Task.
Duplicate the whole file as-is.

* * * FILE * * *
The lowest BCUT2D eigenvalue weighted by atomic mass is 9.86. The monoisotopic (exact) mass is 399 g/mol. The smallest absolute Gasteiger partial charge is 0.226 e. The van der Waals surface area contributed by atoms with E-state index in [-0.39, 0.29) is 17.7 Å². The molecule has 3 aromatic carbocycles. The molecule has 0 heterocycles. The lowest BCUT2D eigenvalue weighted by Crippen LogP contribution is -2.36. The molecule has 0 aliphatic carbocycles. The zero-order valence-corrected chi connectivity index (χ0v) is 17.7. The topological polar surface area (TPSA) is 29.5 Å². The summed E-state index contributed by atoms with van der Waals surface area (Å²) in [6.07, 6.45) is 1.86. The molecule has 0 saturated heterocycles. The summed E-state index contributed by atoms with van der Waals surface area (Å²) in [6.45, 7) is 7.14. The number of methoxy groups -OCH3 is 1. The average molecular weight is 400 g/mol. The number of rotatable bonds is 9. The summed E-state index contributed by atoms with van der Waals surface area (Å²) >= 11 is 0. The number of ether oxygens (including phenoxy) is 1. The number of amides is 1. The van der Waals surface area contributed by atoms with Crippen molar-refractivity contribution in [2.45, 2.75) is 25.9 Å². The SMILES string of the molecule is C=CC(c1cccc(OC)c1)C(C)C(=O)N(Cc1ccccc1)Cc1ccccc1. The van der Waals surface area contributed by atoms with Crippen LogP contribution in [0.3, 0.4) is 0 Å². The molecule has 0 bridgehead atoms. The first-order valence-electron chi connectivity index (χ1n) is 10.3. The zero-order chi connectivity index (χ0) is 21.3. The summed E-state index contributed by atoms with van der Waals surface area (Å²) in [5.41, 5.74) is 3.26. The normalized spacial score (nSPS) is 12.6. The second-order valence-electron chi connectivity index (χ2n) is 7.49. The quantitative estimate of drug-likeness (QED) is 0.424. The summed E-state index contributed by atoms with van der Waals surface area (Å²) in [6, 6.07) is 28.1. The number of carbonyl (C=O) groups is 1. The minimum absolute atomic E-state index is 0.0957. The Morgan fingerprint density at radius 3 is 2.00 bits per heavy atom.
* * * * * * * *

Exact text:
The lowest BCUT2D eigenvalue weighted by atomic mass is 9.86. The monoisotopic (exact) mass is 399 g/mol. The smallest absolute Gasteiger partial charge is 0.226 e. The van der Waals surface area contributed by atoms with E-state index in [-0.39, 0.29) is 17.7 Å². The molecule has 3 aromatic carbocycles. The molecule has 0 heterocycles. The lowest BCUT2D eigenvalue weighted by Crippen LogP contribution is -2.36. The molecule has 0 aliphatic carbocycles. The zero-order valence-corrected chi connectivity index (χ0v) is 17.7. The topological polar surface area (TPSA) is 29.5 Å². The summed E-state index contributed by atoms with van der Waals surface area (Å²) in [6.07, 6.45) is 1.86. The molecule has 0 saturated heterocycles. The summed E-state index contributed by atoms with van der Waals surface area (Å²) in [6.45, 7) is 7.14. The number of methoxy groups -OCH3 is 1. The average molecular weight is 400 g/mol. The number of rotatable bonds is 9. The summed E-state index contributed by atoms with van der Waals surface area (Å²) >= 11 is 0. The number of ether oxygens (including phenoxy) is 1. The number of amides is 1. The van der Waals surface area contributed by atoms with Crippen molar-refractivity contribution in [2.45, 2.75) is 25.9 Å². The SMILES string of the molecule is C=CC(c1cccc(OC)c1)C(C)C(=O)N(Cc1ccccc1)Cc1ccccc1. The van der Waals surface area contributed by atoms with Crippen LogP contribution in [0.3, 0.4) is 0 Å². The molecule has 0 bridgehead atoms. The first-order valence-electron chi connectivity index (χ1n) is 10.3. The zero-order chi connectivity index (χ0) is 21.3. The summed E-state index contributed by atoms with van der Waals surface area (Å²) in [5.41, 5.74) is 3.26. The normalized spacial score (nSPS) is 12.6. The second-order valence-electron chi connectivity index (χ2n) is 7.49. The quantitative estimate of drug-likeness (QED) is 0.424. The summed E-state index contributed by atoms with van der Waals surface area (Å²) in [6, 6.07) is 28.1. The number of carbonyl (C=O) groups is 1. The minimum absolute atomic E-state index is 0.0957. The Morgan fingerprint density at radius 3 is 2.00 bits per heavy atom.